Solidarity economy (SE) is an organizing framework for those who wish to create a systemic commitment to and practice of interdependence and collective liberation in the economic activities that meet our material needs. Solidarity economy rests on our shared values: cooperation, democracy, social and racial justice, environmental sustainability, and mutualism. Interdependence and respect are central.
Solidarity economies are transformative — they redistribute power and resources to those who have been most harmed by white supremacy, settler colonialism, patriarchy, ableism, and capitalism — and meet an immediate material need for a community. They are not symbolic, but actually delivering the housing, food, education, culture, and other needs humans require to thrive. They challenge the power of systems based on individualism, profit, and private property.
Solidarity economies emerge from movements and integrate the three common strategies for social change: personal transformation, building alternative institutions, and challenging dominant institutions. Building solidarity economy movements requires building networks, federations, and coalitions that align with SE principles and practices. This is where we become truly powerful.
None of these models, tools, or activities on their own constitutes a ‘solidarity economy.’ That only develops when we work together as a movement, when SE organizers and communities build relationships and work in alignment with each other.
Common solidarity economy tools on Turtle Island often include: Low-income credit unions, housing cooperatives, community land trusts, food and consumer cooperatives, community supported agriculture (CSA) programs, worker and producer cooperatives, fair trade networks, community gardens, susus, buying clubs, barter networks, timebanks, and even complementary currencies and open source software. Movement-building strategies and practices used by SE organizers include solidarity supply chain creation, anchor institution strategies, joint marketing or certification initiatives, peer-to-peer technical assistance and knowledge sharing, educational projects, democratic and cooperative financing, policy campaigns, and forums, assemblies, and participatory budgeting spaces to build vision and strategy together for SE development. Many of these elements working together can create powerful solidarity economy systems. These are partial lists, and there are plenty of activities that are more informal or invisible to the state. (If you think an informal activity might be part of solidarity economy movements, try applying the principles to that activity to explore why. )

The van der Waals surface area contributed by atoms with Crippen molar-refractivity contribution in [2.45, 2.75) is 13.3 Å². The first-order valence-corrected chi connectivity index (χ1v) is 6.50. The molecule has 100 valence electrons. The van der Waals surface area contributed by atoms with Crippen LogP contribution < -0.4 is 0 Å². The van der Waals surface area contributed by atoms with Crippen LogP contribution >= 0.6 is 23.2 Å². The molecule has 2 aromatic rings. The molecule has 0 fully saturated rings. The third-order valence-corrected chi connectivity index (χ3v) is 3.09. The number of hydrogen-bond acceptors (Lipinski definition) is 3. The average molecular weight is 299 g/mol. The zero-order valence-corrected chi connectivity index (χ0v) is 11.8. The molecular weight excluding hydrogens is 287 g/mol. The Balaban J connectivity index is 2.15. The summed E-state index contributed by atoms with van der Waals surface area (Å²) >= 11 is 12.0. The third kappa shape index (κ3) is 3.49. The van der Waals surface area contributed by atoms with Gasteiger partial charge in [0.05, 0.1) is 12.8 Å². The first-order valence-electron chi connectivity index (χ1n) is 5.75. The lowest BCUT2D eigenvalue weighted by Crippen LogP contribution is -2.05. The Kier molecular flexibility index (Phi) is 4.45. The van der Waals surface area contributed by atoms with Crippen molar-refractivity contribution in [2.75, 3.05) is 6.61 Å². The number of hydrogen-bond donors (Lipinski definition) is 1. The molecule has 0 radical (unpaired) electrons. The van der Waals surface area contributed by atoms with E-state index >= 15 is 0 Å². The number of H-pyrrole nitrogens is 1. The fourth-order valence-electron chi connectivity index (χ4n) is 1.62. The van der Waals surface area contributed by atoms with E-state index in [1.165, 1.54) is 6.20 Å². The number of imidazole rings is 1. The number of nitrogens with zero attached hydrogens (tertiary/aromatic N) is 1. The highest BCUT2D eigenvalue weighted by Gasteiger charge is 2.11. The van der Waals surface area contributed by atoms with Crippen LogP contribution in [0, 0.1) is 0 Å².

Truly embodying SE values means transforming our social, economic, and political relationships and institutions. Too often we see our organizations — from individual co-ops on up to international federations — replicate colonial and capitalist relationships and values. Perhaps the hardest part of our work is maintaining the balance between what’s realistic vs. what’s too idealistic and where we must compromise to keep our communities alive in the present even as we build towards a future liberation. Naming and honoring that tension, stretching ourselves to embody SE values, and acting collectively in decolonial and anti-capitalist formations, are central to the practices and principles offered here. These are the seeds of solidarity economies and greater freedom for all of us.
We believe that developing our capacity to self-govern and develop place-based SE movements is amongst the most urgent matters of our time. Capitalism, white supremacy and colonization are driving humans and many other species to extinction, and SE provides extraordinary opportunities to fundamentally change our relationships to ourselves, each other, and the land. We cannot afford to replicate business as usual at this time in history, and we don’t need to if we work together as a collective to change our relationships to one another’s organizations and focus on the task of building alignment and movement.